Black Friday shoppers ditch the high street as bargain hunters go online – and sales are up 78% on last year
Despite predictions that shoppers are set to splash out on the sales significantly more on the high street than online, UK shopping centres were empty when they opened this morning.
By 7am this morning, online transactions were up by 78 per cent on last year, according to finance firm Loqate, and Currys PC World is already reporting three online orders every second.
John Lewis sales peaked so far between 6am and 7am, with 68 per cent of Brits spending cash via their smartphone or tablet compared to 38 per cent on desktop.
In stark contrast, Trinity Shopping Centre in Leeds was deserted in the early hours of the morning, while it was business as usual in Glasgow City Centre and at Brimingham's Bullring.
Online shoppers have been left frustrated with retailers after their websites crashed and some which ran out of deals early on in the sales.
GAME crashed as it went live at 6pm, with more than 200,000 people scrambling for Black Friday deals.
One person was told they were 107579 in the line for the GAME website as others braved the bitter cold to stand outside an Amazon store in London.
People were met with a frustrating wait to get on JD Sports and Debenhams online stores, with one shopper tweeting: "I thought the point of online sales was to avoid queues?"
Some people complained that the Debenhams website was not charging fall price for sale items at checkout.
Find our 'Best Black Friday deals' pages
- Fashion and footwear
- Food and alcohol
- Home and garden
And even though some shoppers were spotted queuing outside the Amazon pop-up shop in Shoreditch High Street when it opened yesterday but at 9am this morning there was no one in sight.
Supermarkets were expecting to be besieged by bargain hunters, and pictures showed Tesco preparing to unveil a mountain of sale TVs ahead of the 5am opening.
While some shoppers lined up outside the Kingston Park store in Newcastle, no one arrived early for the sales at the supermarket in Kidderminster, Worchestershire.
Meanwhile, chaos has erupted in stores around the world like in Sao Paulo, Brazil, where shoppers pushed their way through crowds to pick up deals on TVs.
Large crowds have already flooded into Macy's flagship department store in New York, with bargain hunters hoping to pick up deals the day after Thanksgiving.
In Alabama, a teen shooter has been killed and a 12-year-old girl is among the shoppers injured after a deadly gun battle erupted at a mall last night.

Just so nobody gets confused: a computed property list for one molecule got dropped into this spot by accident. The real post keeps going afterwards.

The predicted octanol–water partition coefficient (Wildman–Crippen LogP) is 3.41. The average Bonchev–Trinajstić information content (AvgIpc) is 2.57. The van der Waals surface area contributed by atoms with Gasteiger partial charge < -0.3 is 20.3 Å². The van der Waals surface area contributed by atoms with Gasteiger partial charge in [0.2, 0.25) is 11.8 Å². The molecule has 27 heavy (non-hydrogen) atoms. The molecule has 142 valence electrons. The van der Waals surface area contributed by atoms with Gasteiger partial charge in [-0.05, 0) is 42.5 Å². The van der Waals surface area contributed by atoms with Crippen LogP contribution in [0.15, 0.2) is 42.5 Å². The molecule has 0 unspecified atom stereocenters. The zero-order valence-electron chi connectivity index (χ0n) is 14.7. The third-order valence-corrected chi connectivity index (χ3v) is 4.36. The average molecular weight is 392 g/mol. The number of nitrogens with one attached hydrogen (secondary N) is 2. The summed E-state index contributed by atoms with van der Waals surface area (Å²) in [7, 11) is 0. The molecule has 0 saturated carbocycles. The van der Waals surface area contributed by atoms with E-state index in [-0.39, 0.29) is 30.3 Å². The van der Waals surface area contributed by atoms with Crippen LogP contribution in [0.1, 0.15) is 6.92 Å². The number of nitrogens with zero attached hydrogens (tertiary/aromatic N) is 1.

Shoppers throughout Britain are expected to spend about £13.4million per minute on Black Friday itself.
With all thoughts of frugality out the door, shoppers were quick to mock themselves on social media ahead of the official spend-a-thon.
Brits have been sharing tweets and memes about their purchases and referring to their rapidly disappearing bank balances ahead of the big sales weekend.
Even charities are hoping to take advantage of big-spending Brits, to help their cause.
Britain leads the way on Black Friday and Cyber Monday spending – with more UK consumers grabbing deals than anywhere else in the world.
An international survey found our shoppers spend more, on average £327 (€370), during the long sale weekend than any other country.
The next big-spending rival was the US, where on average consumers will spend €344 ($390) each.
Not all stores were empty, as keen shoppers arrived early for the discounts at Tesco Extra in Kingston Park, Newcastle.
However, the Press Association reports that Black Friday spending is expected to dip for the first time since its arrival in the UK as retailers brace for the start of a fiercely competitive Christmas trading period.
Consumers will spend £2.4 billion on deals in stores and online, down from last year's £2.6 billion, according to the predictions from the Centre for Retail Research (CRR) and VoucherCodes.co.uk.
Yet spending across the weekend, including Cyber Monday, is expected to be up 6.4 per cent on last year to £8.3 billion.
Just over a quarter of Britons (27 per cent) feel "positive" about Black Friday, with almost a third of consumers (31 per cent) planning to buy clothing, footwear or accessories on Friday, 24 per cent being in the market for gadgets and home technology, and 22 per cent expecting to buy toys.
Consumer watchdog Which? found that nearly nine in 10 "deals" available last year had been cheaper at other times.
Which? tracked the prices of 94 products, including TVs, cameras and fitness trackers, on offer over Black Friday 2017 from six months before until six months afterwards, finding that 87 per cent of the items were cheaper at other times of year and nearly half were cheaper in the six months after Black Friday.
Analyst Springboard said it expected the sales event to do "very little" to help the high street, anticipating Black Friday footfall would be down 3.7 per cent compared with last year and 2.7 per cent lower over the weekend as a whole, and predicting online transactions will be down 5 per cent on last year.
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